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Youth with family history of militancy; stone pelting; influence of online propaganda, picking up arms: IGP Kashmir


BUDGAM:  Inspector General of Police Kashmir Vijay Kumar today said that only those who have a family history of militancy, stone-pelting background and those who come under the influence of online propaganda, pick up arms.

He also said  that families whose children go missing have great faith in police as they directly approach the police station for lodging missing reports and work jointly with police to bring back “misguided youth.”

Talking to reporters after flagging-off Bharat Darshan Tour of youth in Central Kashmir’s Budgam district, Inspector General of Police (IGP) Kashmir zone, Vijay Kumar said that police doesn’t organize tours and other recreational programs only to keep youth away from militancy but to explore the hidden talent of youth. “It is not like every youth joins militancy. Only those with a family history like if somebody’s brother, uncle or some other family member has been killed. Also, those with a background of stone-pelting, and those who come under the influence of online propaganda, pick up arms,” the Kashmir Police chief told reporters.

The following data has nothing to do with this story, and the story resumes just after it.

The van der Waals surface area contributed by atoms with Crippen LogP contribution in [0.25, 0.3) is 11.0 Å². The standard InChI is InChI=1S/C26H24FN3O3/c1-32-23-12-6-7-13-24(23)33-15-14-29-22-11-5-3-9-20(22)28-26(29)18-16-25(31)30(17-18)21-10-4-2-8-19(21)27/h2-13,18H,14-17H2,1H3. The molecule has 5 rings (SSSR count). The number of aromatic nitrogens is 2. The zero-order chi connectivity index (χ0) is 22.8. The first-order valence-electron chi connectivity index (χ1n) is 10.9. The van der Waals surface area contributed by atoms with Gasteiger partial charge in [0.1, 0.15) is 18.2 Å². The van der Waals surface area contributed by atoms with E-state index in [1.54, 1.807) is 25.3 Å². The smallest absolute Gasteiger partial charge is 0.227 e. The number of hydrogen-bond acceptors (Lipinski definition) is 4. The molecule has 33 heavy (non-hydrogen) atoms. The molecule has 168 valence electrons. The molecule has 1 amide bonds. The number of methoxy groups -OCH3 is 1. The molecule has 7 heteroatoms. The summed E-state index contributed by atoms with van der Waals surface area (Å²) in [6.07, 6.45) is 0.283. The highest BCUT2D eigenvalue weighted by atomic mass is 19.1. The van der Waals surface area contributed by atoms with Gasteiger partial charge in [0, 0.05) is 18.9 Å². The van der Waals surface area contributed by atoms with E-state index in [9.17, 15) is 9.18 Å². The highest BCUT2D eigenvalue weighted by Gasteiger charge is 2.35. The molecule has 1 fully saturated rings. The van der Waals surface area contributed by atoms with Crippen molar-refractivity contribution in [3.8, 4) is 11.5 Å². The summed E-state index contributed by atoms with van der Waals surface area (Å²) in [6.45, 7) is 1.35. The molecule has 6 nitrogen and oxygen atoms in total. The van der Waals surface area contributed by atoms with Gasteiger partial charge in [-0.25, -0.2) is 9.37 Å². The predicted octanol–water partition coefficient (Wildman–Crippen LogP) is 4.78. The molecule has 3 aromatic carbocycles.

He said that parents of children who go missing, directly approach police, lodge missing report, and then help police to bring back their sons. “In many cases, youth join back their families. Those who don’t come back, we give them ample chances even in live encounters to surrender. Those who still don’t, get killed,” the IGP Kashmir said.

He said the OGW network is a big challenge for the police force. “OGWs don’t remain OGW forever and that’s why we call them Hybrid militants. OGWs carry out militant activities and then remain silent for many months. It becomes difficult for us to identify them even though we have arrested 150 OGWs this year so far,” the IGP said, adding that many have been identified as well.

About safety measures for policemen and other security forces going on leave in the wake of recent killing of a TA soldier in  Budgam and a CRPF man in South Kashmir, he said revised Do’s and Don’ts have been issued to the policemen, CRPF personnel and even army men intending to visit homes on leave. “These SoPs are being reviewed from time to time,” he said


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